This is because for far too long, the only option available for mono-Spirit players in terms of a viable attacking hero has been Glorfindel. Long have I decried this state of affairs and a second 3 attack strength hero for Spirit has been near the top of my wish list because of this fact. Of course, this means that if Idraen is not being compared to Imrahil, then she is being compared to Glorfindel. However, I don’t think this is a fruitful comparison for a few reasons. First, Glorfindel’s amazing value in contrast to his starting threat means that almost any hero will come out looking worse for wear in comparison. However, that doesn’t mean that players (myself included) aren’t willing to take on a potentially inferior hero simply for the sake of having a much-needed alternative and something new. Second, oftentimes it is tempting to compare 2 heroes in the same sphere while forgetting the possibilities of them being used together! Idraen and Glorfindel can make a potent team in a mono-Spirit or Spirit-heavy deck, with a massive 5 willpower and 6 attack between the two of them, with the chance of having both of those stat combinations available during a round, with the help of Light of Valinor and Idraen’s ability. This all comes at a low starting threat of 16, which leaves plenty of choice in terms of a third hero. Rather than comparing the two then, teaming up Idraen and Glorfindel seems like a more tantalizing discussion point. Finally, Idraen has access to the Dunedain and Scout traits, whereas Glorfindel does not. While the Noldor trait perhaps has better options at the moment, with such cards as Light of Valinor, Rivendell Blade, and Elrond’s Counsel, being available, Idraen can have access to Blood of Numenor to be an incredible defender. In fact, this is an advantage that she has over Glorfindel, in that she can actually serve quite well in defense, and thus can cover all three areas of play quite competently. Beyond Blood of Numenor, Idraen’s traits mean that she can also make use of Gondorian Fire, as well as the brand new Warden of Arnor. With time and more Dunedain and Scout cards, the distinction between Glorfindel and Idraen will become more apparent.

Beyond the comparisons, how good is Idraen on her own merits? More importantly, what is the best way to maximize her power? With her readying ability being based around exploring locations, any cards that get rid of locations more quickly and allow you to pick when locations are explored are key in an Idraen deck. Keep in mind that locations that are explored in the staging area count just as much as the active location. Thus, cards like Ride to Ruin, Northern Tracker, Lorien Guide, The Riddermark’s Finest, and Asfaloth (another reason to pair with Glorfindel) can all play a part here. The idea here is that you could use Idraen to defend, then play Ride to Ruin, for example, to pop a location out of play in order to ready her for another defense or for attack. This would get around the usual quest resolution timing, which forces Idraen to normally only ready after questing. Although even just this form of the ability is useful, as it allows Idraen to contribute her 2 willpower to questing and still be available to either defend or attack, making her somewhat analogous to Leadership Aragorn in this respect. While Northern Tracker can’t help with controlling the timing aspect directly, he does indirectly help by putting progress on locations so that they are more easily explored by other effects. There may even finally be a reason to include Ravenhill Scout here, as if you are piling up resources on locations with other effects (or even on the active location), you could use the Scout to transfer 2 resources over to another location in order to explore it at the right time (when you want Idraen readied). As a final point on this topic, if you are using disposable cards like The Riddermark’s Finest and Ride to Ruin as your primary source of location exploration, it makes sense to include Dwarven Tomb and Stand and Fight to get more uses out of these.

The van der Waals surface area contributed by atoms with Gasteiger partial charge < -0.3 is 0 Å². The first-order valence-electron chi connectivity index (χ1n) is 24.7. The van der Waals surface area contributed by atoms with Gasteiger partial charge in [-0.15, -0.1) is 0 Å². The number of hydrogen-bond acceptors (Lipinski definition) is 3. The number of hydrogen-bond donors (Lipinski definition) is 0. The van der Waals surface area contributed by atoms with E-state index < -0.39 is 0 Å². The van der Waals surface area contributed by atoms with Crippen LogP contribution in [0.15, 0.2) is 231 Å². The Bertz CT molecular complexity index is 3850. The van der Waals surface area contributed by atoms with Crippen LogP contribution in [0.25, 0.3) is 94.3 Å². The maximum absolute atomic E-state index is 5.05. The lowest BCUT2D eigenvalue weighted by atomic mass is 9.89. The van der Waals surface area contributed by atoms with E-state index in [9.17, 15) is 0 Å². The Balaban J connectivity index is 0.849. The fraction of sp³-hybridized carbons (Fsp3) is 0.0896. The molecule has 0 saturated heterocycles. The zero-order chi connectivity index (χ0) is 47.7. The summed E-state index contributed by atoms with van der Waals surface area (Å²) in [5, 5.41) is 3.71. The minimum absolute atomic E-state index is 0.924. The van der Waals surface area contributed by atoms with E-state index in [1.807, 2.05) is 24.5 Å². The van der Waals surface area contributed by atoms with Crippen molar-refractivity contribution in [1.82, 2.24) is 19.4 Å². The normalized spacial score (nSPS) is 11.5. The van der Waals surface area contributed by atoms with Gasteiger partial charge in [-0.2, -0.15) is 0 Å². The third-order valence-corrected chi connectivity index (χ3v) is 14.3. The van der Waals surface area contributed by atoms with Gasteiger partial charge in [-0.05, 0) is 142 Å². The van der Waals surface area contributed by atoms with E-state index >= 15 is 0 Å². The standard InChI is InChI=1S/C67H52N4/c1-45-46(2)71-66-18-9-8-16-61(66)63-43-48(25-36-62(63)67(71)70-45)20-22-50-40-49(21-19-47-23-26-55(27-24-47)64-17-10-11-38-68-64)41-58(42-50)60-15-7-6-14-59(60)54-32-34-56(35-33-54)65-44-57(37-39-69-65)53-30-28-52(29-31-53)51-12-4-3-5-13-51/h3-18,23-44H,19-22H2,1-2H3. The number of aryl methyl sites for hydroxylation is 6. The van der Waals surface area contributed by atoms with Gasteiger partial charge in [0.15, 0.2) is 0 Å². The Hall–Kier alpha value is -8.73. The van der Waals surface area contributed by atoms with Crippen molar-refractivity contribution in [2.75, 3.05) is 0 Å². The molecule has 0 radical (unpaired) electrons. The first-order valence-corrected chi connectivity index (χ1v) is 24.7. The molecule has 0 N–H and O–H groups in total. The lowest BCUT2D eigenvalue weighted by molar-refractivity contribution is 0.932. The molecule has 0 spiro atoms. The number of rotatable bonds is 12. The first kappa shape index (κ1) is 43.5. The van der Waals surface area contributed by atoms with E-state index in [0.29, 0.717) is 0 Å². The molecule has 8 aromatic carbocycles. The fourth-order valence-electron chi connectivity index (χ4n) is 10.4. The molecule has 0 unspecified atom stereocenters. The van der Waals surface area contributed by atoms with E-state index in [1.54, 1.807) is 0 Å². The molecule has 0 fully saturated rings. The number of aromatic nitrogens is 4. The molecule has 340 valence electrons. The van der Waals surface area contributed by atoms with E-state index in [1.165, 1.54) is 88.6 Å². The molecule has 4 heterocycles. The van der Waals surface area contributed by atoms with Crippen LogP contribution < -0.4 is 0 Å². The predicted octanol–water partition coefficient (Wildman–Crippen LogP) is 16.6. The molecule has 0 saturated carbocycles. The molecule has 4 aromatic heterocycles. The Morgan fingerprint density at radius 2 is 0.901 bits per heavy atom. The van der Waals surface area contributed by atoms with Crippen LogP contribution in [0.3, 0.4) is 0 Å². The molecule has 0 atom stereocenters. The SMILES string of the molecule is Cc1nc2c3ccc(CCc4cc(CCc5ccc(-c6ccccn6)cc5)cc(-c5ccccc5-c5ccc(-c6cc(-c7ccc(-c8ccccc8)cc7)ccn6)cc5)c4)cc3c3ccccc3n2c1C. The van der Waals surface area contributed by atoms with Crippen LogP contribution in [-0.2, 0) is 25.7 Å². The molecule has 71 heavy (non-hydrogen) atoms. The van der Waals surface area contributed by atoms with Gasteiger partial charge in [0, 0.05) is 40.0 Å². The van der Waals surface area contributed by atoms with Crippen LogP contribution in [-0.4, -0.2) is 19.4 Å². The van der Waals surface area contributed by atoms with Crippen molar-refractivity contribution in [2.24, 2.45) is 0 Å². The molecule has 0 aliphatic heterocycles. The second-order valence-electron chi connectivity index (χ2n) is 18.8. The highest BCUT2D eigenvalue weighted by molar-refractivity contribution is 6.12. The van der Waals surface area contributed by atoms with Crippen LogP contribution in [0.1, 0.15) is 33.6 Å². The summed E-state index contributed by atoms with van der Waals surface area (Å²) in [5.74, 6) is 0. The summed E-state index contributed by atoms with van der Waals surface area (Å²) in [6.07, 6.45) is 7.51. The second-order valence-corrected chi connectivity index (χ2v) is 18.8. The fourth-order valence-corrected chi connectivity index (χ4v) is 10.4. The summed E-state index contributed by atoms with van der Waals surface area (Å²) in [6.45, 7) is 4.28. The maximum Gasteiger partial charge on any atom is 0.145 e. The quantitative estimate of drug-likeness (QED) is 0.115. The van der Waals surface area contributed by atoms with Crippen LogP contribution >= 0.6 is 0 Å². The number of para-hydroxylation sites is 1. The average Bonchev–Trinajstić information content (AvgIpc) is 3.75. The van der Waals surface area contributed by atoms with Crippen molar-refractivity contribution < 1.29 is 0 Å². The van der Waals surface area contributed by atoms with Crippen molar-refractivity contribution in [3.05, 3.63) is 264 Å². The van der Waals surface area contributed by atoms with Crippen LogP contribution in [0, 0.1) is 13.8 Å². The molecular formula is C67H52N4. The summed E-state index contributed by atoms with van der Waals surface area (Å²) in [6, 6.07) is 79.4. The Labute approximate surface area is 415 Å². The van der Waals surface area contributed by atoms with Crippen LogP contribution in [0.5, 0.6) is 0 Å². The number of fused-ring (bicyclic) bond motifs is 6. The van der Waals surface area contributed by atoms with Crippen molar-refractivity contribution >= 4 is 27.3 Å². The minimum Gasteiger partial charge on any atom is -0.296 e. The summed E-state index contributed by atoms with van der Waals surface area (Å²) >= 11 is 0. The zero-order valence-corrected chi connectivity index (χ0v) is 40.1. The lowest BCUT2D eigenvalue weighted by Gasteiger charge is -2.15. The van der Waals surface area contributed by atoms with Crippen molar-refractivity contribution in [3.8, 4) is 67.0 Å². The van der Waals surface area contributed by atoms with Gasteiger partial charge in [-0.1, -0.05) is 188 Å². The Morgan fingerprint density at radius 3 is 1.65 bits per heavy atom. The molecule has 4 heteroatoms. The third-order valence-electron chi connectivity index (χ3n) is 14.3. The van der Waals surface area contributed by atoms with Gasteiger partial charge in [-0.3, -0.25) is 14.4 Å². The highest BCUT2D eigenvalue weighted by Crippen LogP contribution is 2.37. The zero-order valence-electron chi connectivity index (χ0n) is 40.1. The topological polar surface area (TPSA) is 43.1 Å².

There are also a couple of other cards that would work well in an Idraen deck, even though they don’t directly explore locations. Strength of Will works well, as you could quest with Idraen, ready her when the active location is explored, and then use her to activate Strength of Will on the next location. Of course, it could also just work in general as another way to put progress on locations even if you use another character to activate it. Strider’s Path is another strong option, as it can allow you to immediately move a location revealed during staging to the active location spot. This is helpful because you might face a turn where there is no active location sand no locations that can be explored in the staging area using effects, and thus you would have no way to ready Idraen. Normally, if a location was then revealed during staging, you would have to wait to travel to it and then explore it on the next round. Strider’s Path provides an opportunity to immediately make a location the active location, which means it could be explored during that turn’s quest resolution, thus readying Idraen when you really need her to be available. Finally, A Watchful Peace is a woefully under-utilized card (understandably so given the strong Spirit events that are competing for spots), and one that I haven’t seen mentioned yet in connection to this hero, that is gold for an Idraen deck. Especially in solo play, where drawing a location is not guaranteed, A Watchful Peace can help you to get more locations into play.